NFL Championship Round Preview: Two Birds in the Super Bowl?

Published on January 16, 2009 by     Seahawk Fanatic

The Divisional round further proved that this could be the weirdest year in the NFL in a long time.

In May, Sports Illustrated had a “Bizarro Baseball” issue, in which Tom Verducci looked at the “mysteries of the ’08 season.”

But the 2008 MLB season doesn’t come close to the 2008 NFL season. To wit:

  • The Tennessee Titans won their first 10 games, with Kerry Collins at quarterback—then promptly lost four of their next seven.
  • Two rookie quarterbacks with rookie head coaches each won 11 games and made the playoffs. One has gone farther than any other rookie QB in the playoffs.
  • Seven of’s preseason power rankings missed the playoffs; of the five that did, three lost in their first game.
  • Average rank of the four remaining teams: 14.5.
  • Average rank of the 12 playoff teams: 14.8.
  • Tom Brady threw for 50 touchdowns last year, was injured seven minutes into the first week of the season…and the Patriots went 11-5 with Matt Cassel at QB.
  • Home teams had a 2.5-point home-field advantage, after a 2.9-point HFA last year.
  • Home teams went 111-138-6 against the spread this year, compared to 128-120-8 last year.

So to use historic trends like I did last week in order to pick the games? Puh-lease.

Here are my Championship round picks, based on absolutely nothing.

No. 6 Baltimore Ravens at No. 2 Pittsburgh Steelers (-6)

According the STATS, Inc., there have been 18 times since 1970 in which teams played each other three times and one team swept the regular season matchup; those teams won only 11 of those 18 games. The most recent of these matchups came last year: The Giants beat the Cowboys in the playoffs after losing both regular season matchups.

Will the overall trend continue, or will the Ravens beat the Steelers, as the Giants did last year?

The key to this game is the turnover battle. In the playoffs thus far, the team with the better turnover margin has won six of the seven games. (In Philadelphia’s opening round game against Minnesota, both teams gave up two turnovers.)

The Ravens rank third in the league in turnover differential, and in their first two playoff games (against the two teams ranked higher in that stat), the Ravens forced eight turnovers and gave the ball away just once. After a minus four differential in their first seven games, the Ravens’ turnover differential increased to a stunning plus 24 in their last 11 games.

On the other end, the Steelers rank just 11th in the league in TO differential. In their last 11 games, the Steelers have turned the ball over 19 times, which is two less than the Ravens’ total all year.

Pittsburgh has been relying on its running game as of late, rushing 25 more times than they’ve passed in the past two games. But the Steelers won’t be able to get by the Ravens with that offense: In their last nine meetings, the Steelers are averaging under 70 rushing yards per game.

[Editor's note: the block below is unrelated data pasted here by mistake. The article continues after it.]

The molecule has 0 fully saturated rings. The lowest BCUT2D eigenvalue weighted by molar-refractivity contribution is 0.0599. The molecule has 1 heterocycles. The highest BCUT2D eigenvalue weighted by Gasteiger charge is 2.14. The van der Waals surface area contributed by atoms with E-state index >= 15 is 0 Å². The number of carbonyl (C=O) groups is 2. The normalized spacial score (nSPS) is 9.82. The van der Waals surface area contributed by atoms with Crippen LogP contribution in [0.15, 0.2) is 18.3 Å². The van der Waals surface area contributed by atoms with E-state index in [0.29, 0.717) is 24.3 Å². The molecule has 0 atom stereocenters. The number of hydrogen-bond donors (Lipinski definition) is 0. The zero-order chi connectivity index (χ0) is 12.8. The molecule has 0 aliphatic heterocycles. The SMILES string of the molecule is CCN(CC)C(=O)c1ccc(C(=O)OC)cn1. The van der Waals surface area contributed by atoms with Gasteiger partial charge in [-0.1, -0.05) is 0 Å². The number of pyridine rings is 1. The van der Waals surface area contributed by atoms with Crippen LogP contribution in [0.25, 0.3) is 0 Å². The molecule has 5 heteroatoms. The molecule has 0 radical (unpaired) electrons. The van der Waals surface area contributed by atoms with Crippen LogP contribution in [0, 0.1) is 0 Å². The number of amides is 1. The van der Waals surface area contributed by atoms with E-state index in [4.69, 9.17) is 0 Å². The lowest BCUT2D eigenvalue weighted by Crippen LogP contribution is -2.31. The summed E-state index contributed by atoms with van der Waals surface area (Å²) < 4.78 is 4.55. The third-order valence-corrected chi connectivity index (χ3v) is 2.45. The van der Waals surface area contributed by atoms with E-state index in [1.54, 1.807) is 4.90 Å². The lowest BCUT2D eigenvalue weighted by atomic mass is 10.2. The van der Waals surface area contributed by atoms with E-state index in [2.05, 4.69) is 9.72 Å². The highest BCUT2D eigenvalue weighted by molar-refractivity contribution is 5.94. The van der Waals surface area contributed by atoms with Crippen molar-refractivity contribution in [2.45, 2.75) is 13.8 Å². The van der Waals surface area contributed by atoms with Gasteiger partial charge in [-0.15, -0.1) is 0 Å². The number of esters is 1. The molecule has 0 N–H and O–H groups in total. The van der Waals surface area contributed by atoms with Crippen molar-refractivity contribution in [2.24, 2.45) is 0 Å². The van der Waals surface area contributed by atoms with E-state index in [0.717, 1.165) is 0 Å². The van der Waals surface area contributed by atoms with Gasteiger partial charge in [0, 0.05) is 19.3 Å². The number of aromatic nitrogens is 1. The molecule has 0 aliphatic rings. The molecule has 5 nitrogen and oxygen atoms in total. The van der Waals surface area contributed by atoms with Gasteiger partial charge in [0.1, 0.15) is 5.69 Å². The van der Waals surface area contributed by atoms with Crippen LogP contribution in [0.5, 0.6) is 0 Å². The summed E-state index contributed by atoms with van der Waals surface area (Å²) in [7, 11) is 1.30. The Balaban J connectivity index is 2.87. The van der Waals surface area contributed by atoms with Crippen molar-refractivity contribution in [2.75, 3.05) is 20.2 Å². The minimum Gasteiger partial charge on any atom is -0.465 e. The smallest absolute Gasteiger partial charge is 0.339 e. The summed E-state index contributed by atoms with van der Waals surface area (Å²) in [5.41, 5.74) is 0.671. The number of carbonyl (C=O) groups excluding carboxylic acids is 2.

Should the Ravens make the Steelers one-dimensional, Pittsburgh’s chances of winning would go down dramatically. The Steelers have had under 100 rushing yards in eight games this year and are only 4-4 in those games; as well, their average of 16.6 points per game in those eight games in 10 less than their average of 26.8 in games in which they run for more than 100 yards.

I look for the Ravens to win the turnover margin and limit Willie Parker. I’m 4-4 in the playoffs so far, but I did pick the Ravens to reach the Super Bowl.

The pick: Baltimore 20, Pittsburgh 14

No. 6 Philadelphia Eagles (-4) at No. 4 Arizona Cardinals

Other than that 70-yard screen pass against the Vikings, Brian Westbrook’s been terrible lately. He’s going to play this week, but how effective will he be? The Cardinals are giving up 68 rushing yards per game in the playoffs, and Westbrook is averaging 44 rushing yards and 2.8 yards per attempt in his last five games.

Arizona must make the Eagles one-dimensional—which, honestly, isn’t hard to do—and make Donovan McNabb beat them through the air.

When the Cards allow less than 100 rushing yards, they are 8-2; when the Eagles rush for more than 100 yards, they are 7-2. Something’s gotta give.

The turnover battle may be even more important in this game than in the AFC Championship. For example, the Cardinals are 9-0 when they have three or more takeaways and 2-7 in all other games (that stat also applies to games where the Cardinals have a positive turnover differential); the Eagles are 6-1 with three or more takeaways and 5-5-1 in all other games.

Arizona must also give Edgerrin James the rock and pound the ball on the ground. The Cards are 6-1 when Edge has more than 10 carries or 50 yards rushing, and are an even better 9-1 when rushing for 60 yards.

Something to look for: The Eagles’ defensive coordinator, Jim Johnson, loves to blitz. Arizona lost TE Stephen Spach due to injury; he had three catches for 34 yards in the Wild-card round. Without him, the Cards have no reliable receiving option in the middle of the field.

Why is that important? When the blitz is coming, Warner will have to throw up the ball and hope Larry Fitzgerald catches it (though that hasn’t been a problem), instead of throwing a 15-yard curl route to Spach behind the linebackers, as he did at the end of the Atlanta game.

The pick: Arizona 28, Philadelphia 24

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